• the number of churches they planted.

Based on these criteria, the survey indicated that the most effective tentmakers belonged to the T-3 and T-4 categories, while the least effective was the T-1 category.


While these criteria are relevant to all missionary endeavours, it should be noted that there are other activities which missionaries engage in that do not fall within these categories, such as social or development goals, or Bible translation (of particular interest to Wycliffe!). Some social and development goals may be carried out under NGOs, but not all.


Heart Language and Bible Translation

Ultimately, as Lai affirms, the aim of all missions work is to plant churches where no churches exist. In Revelation 7:9, John describes the vision of a multitude “from every nation, tribe, people and language” worshipping the Lamb. Lai himself advises tentmakers: “learning their (the target people’s) heart language is not optional”, and recognises that “heart language” is not necessarily the national language or trade language. He strongly encourages the use of the heart language for discipleship and in churches, and while he does not specifically mention scripture in the heart language, it can be assumed that he would advocate the use of heart language scripture.


Wycliffe missionaries also share the ultimate aim of seeing churches planted and lives transformed in every people group. However, Wycliffe’s work encompasses a crucial element absent from Lai’s criteria of effectiveness – foundational to Wycliffe’s mission is the provision of heart language scripture for use in evangelism and discipleship. In ethnic groups where heart language scripture has not been translated, then the missionaries will embark on language learning and Bible translation along with the initial efforts to befriend the target people group. Without this, all missionaries seeking to reach that people group will have to translate scripture “on the fly”, or use scripture in some other language.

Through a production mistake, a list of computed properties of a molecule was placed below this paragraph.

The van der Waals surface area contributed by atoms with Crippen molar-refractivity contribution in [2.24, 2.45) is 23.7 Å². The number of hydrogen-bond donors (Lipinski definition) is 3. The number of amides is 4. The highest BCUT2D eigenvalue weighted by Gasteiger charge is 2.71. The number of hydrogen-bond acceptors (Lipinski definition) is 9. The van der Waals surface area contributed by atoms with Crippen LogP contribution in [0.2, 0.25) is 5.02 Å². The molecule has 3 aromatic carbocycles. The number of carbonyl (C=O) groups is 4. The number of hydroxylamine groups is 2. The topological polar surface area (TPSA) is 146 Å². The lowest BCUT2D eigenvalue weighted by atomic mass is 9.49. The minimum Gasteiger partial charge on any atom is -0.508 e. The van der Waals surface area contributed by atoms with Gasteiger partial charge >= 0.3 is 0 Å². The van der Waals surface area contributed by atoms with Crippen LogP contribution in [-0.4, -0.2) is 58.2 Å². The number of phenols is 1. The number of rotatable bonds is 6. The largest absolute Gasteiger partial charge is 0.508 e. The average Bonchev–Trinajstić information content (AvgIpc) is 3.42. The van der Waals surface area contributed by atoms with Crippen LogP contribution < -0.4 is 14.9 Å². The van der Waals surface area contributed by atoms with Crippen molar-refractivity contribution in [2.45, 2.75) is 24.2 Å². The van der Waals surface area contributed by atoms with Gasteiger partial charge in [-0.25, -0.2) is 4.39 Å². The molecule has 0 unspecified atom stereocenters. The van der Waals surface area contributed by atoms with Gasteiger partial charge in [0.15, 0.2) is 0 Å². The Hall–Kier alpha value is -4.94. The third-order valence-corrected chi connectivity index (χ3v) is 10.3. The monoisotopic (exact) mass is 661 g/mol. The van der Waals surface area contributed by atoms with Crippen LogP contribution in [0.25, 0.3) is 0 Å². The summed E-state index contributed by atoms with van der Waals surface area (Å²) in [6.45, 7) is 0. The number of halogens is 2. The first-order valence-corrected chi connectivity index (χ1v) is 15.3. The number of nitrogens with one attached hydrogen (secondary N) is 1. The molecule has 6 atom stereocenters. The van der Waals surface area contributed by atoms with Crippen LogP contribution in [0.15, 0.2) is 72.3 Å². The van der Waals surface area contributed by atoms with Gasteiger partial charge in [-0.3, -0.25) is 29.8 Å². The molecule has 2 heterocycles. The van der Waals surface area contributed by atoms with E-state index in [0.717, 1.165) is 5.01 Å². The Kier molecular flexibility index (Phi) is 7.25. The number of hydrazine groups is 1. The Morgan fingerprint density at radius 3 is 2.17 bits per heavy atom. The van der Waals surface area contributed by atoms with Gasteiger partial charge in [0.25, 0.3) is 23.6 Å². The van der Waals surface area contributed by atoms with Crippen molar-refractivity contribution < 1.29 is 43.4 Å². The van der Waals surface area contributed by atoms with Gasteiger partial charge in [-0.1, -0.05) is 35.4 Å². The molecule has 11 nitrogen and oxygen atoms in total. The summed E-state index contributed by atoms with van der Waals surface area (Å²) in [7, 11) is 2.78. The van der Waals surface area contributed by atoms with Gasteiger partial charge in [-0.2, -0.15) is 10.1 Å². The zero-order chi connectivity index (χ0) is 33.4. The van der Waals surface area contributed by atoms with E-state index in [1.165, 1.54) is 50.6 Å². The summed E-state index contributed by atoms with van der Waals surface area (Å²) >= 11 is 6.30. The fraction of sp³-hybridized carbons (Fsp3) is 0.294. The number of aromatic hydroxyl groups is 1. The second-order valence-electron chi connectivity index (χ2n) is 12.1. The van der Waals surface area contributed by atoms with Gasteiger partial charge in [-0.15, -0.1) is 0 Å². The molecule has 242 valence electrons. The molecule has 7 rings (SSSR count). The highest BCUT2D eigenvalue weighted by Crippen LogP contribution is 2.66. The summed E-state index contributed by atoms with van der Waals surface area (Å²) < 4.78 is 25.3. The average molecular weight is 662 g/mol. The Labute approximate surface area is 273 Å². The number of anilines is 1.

An issue faced by missionaries whose ministries are not compatible with a secular workplace or a welcomed NGO (such as Bible translation) is this: what is the most suitable strategy that meets their needs? While evangelism and discipleship can more readily take place in the workplace and in the surrounding social settings, translation work requires dedicated and extended time for study, discussion and concentration, and involves nationals in the work. It is probably only the T-5 category that would allow this amount of dedicated time and focus. Unfortunately, this is also the category that is most likely to attract suspicion.


As of now, a good solution has yet to be found. Can there be a different model of tentmaking or some other solution which may involve some form of tentmaking, be devised for ministries such as Bible translation? Pray also for wisdom for those who are currently involved in translating the Bible into heart languages, so that evangelism and discipleship can be even more effective.